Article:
Impact of Giving

David Torrance Fund established at Mount Allison

Funds will support upper-year students, honour late history professor
By: Laura Dillman Ripley

When recently-retired Mount Allison history professor Dr. David Torrance passed away in November 2020, his family knew they wanted to find a way to continue his legacy of kindness on campus. The David Torrance Fund was established just days later.

Teaching was Dr. Torrance’s passion. He believed in and promoted the value of a liberal arts education and the potential it has to transform hearts and minds. He was a dedicated and enthusiastic professor who delighted in his students and brought out the very best in them. When Maclean’s magazine first started ranking universities in 1991, and for years afterwards, Dr. Torrance was listed as a favourite professor.

Dr. Torrance always appreciated being part of the Mount Allison community. In his first year teaching he was struck by how kind Mount Allison students were. He enjoyed relating the story of how he was walking home from the office after visiting the grocery store, attempting to manage the heavy weight of his bulging briefcases and book bags with his recent purchases, when one of his students saw him and helped him carry his items all the way home. Indeed, his students would go out of their way to be helpful : carrying enormous maps and the bulky overhead projector into the classroom; and, more recently, navigating the computer system to set up his presentations. He was deeply grateful for the kindnesses of his students.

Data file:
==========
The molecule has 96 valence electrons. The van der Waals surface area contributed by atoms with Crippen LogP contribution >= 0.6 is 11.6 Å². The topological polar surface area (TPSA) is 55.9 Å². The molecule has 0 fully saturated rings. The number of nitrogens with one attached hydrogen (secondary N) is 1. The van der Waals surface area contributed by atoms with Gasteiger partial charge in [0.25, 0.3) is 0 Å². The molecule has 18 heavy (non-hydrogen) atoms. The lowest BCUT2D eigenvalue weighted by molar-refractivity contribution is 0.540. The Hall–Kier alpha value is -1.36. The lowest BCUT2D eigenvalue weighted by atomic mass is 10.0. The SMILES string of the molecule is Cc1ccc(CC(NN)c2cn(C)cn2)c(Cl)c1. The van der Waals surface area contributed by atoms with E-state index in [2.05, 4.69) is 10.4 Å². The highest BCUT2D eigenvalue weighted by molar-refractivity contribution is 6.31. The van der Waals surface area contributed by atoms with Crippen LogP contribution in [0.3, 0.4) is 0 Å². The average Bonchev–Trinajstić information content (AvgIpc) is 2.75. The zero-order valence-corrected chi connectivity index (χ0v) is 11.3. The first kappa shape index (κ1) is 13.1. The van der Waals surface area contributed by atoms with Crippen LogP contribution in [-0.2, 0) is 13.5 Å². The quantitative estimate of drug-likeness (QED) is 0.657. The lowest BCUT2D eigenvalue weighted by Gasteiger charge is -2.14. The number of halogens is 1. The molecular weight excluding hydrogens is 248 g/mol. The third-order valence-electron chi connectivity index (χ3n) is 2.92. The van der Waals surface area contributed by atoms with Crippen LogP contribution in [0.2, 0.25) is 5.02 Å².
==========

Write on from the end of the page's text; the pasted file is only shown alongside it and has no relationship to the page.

Dr. Torrance’s contributions to the field of Imperial history were also substantive. His book, The Strange Death of the Liberal Empire, was published by McGill-Queen’s and, although his history of the Rhodes Scholarship was not quite finished, he was able to share many of his insights with colleagues at the British World Conferences which took place in South Africa, Australia, England, and Canada.

Dr. Torrance’s cheerful presence was apparent throughout Sackville. He liked to study in open spaces so, when the weather allowed, you might find him sitting at Ladies' College Park or on the patio at the Cackling Goose Café (former Jacob’s Larder) near campus. During the winter months, the Sherlock Holmes hat could be found beside him in the library or at Tim Horton’s (in town and at the highway), at Gracie’s (on campus), and again at the Cackling Goose.

Already, the new fund has received support from Allisonians across North America and on both sides of the Atlantic honouring Dr. Torrance, and in a few short months has raised nearly $16,000. Supporters include family, friends, colleagues, and former students.

Elizabeth Craig, Dr. Torrance’s wife, says this kind of response means a lot to their family, especially their four children, Beth (’18), Margaret, Alice (’24), and Charles. They grew up spending time with their dad at his office, watching videos on the Industrial Revolution and the history of warfare, and waiting for him by giving each other rides on his rolling chair in the hallway of the third floor of Hart Hall.

She notes that the David Torrance Fund is a wonderful way to celebrate and honour a beloved man who was filled with integrity, gentleness, good humour, and kindness.

Support the David Torrance Fund at Mount Allison